“Consensus is growing that we have driven the planet into a new epoch, the Anthropocene, in which many Earth system processes and the living fabric of ecosystems are now dominated by human activities.”

This is intended to set the stage for the U.N.’s upcoming Rio+20 Conference.

The briefing papers prepared for Rio+20 make clear that an interconnected, international approach will be required to address environmental systems that we now know are international in nature. The Earth system is defined as

“. . . the Earth’s interacting physical, chemical and biological processes, and includes humanity. The system consists of the Earth’s land, oceans, atmosphere and ice. It includes the planet’s natural cycles – carbon, water, nitrogen, phosphorus, sulphur and others – and the geophysical processes that occur deep below the Earth’s surface. Life itself is an integral part of this system. Our interconnected social and economic systems are part of the Earth system. Many human systems are now driving change in the Earth system. While the system has always changed, what is happening right now is unique.”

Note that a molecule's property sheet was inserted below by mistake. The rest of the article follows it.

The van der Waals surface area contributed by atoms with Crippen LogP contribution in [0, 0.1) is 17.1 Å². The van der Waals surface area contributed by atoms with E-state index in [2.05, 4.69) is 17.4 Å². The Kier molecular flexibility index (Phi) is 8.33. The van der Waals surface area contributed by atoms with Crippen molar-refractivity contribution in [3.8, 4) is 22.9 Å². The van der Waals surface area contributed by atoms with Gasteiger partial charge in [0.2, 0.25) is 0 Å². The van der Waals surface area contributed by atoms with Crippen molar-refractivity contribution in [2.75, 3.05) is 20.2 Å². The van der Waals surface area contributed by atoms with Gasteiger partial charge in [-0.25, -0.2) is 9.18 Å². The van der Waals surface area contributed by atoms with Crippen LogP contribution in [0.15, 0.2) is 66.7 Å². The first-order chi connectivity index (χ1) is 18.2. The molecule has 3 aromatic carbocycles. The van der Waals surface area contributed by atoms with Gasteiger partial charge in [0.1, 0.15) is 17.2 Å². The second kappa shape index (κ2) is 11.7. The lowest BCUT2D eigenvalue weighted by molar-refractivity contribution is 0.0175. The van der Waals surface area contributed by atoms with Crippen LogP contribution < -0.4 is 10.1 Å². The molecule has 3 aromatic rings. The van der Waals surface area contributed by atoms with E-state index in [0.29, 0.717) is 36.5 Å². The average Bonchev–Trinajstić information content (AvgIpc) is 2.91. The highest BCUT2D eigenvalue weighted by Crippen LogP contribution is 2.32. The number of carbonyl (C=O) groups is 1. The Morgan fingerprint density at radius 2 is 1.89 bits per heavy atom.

To protect the continued viability of this Earth system, researchers have introduced the concept of boundaries for nine planetary boundaries. Already three of them have been crossed – climate change, loss of biodiversity and disruption of global cycles.

Of course, the warning and recommendations of these conferences will give Agenda 21 conspiracists more fodder. But the message is clear, local and national institutions and approaches to these problems are doomed to failure because the system at risk does not exist at the local or national scale, it exists at the planetary scale.